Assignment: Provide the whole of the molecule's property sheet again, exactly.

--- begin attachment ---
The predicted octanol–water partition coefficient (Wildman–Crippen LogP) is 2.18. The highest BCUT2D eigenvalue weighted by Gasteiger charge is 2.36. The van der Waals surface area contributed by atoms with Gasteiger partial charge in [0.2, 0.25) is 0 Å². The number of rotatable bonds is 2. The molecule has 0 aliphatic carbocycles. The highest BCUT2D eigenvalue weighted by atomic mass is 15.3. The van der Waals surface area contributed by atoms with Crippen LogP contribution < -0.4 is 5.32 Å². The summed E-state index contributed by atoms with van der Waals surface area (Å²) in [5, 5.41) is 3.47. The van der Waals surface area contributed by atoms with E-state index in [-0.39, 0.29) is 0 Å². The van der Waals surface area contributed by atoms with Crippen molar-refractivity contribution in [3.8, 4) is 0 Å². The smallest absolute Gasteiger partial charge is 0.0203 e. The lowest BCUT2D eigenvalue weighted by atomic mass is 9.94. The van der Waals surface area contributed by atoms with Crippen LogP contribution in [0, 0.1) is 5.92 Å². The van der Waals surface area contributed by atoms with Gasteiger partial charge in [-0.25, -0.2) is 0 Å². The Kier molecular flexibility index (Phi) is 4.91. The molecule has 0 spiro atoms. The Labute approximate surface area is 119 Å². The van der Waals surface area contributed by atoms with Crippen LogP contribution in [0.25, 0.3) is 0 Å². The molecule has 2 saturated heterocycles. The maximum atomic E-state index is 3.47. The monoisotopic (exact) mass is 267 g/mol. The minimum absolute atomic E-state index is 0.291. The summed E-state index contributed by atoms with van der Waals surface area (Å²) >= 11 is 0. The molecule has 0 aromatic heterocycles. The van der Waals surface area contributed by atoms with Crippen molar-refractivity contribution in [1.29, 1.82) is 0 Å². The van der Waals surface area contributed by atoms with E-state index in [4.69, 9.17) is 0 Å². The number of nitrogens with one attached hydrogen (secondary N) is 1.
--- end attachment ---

The predicted octanol–water partition coefficient (Wildman–Crippen LogP) is 2.18. The highest BCUT2D eigenvalue weighted by Gasteiger charge is 2.36. The van der Waals surface area contributed by atoms with Gasteiger partial charge in [0.2, 0.25) is 0 Å². The number of rotatable bonds is 2. The molecule has 0 aliphatic carbocycles. The highest BCUT2D eigenvalue weighted by atomic mass is 15.3. The van der Waals surface area contributed by atoms with Crippen LogP contribution < -0.4 is 5.32 Å². The summed E-state index contributed by atoms with van der Waals surface area (Å²) in [5, 5.41) is 3.47. The van der Waals surface area contributed by atoms with E-state index in [-0.39, 0.29) is 0 Å². The van der Waals surface area contributed by atoms with Crippen molar-refractivity contribution in [3.8, 4) is 0 Å². The smallest absolute Gasteiger partial charge is 0.0203 e. The lowest BCUT2D eigenvalue weighted by atomic mass is 9.94. The van der Waals surface area contributed by atoms with Crippen LogP contribution in [0, 0.1) is 5.92 Å². The van der Waals surface area contributed by atoms with Gasteiger partial charge in [-0.25, -0.2) is 0 Å². The Kier molecular flexibility index (Phi) is 4.91. The molecule has 0 spiro atoms. The Labute approximate surface area is 119 Å². The van der Waals surface area contributed by atoms with Crippen LogP contribution in [0.25, 0.3) is 0 Å². The molecule has 2 saturated heterocycles. The maximum atomic E-state index is 3.47. The monoisotopic (exact) mass is 267 g/mol. The minimum absolute atomic E-state index is 0.291. The summed E-state index contributed by atoms with van der Waals surface area (Å²) >= 11 is 0. The molecule has 0 aromatic heterocycles. The van der Waals surface area contributed by atoms with Crippen molar-refractivity contribution in [1.29, 1.82) is 0 Å². The van der Waals surface area contributed by atoms with E-state index in [4.69, 9.17) is 0 Å². The number of nitrogens with one attached hydrogen (secondary N) is 1.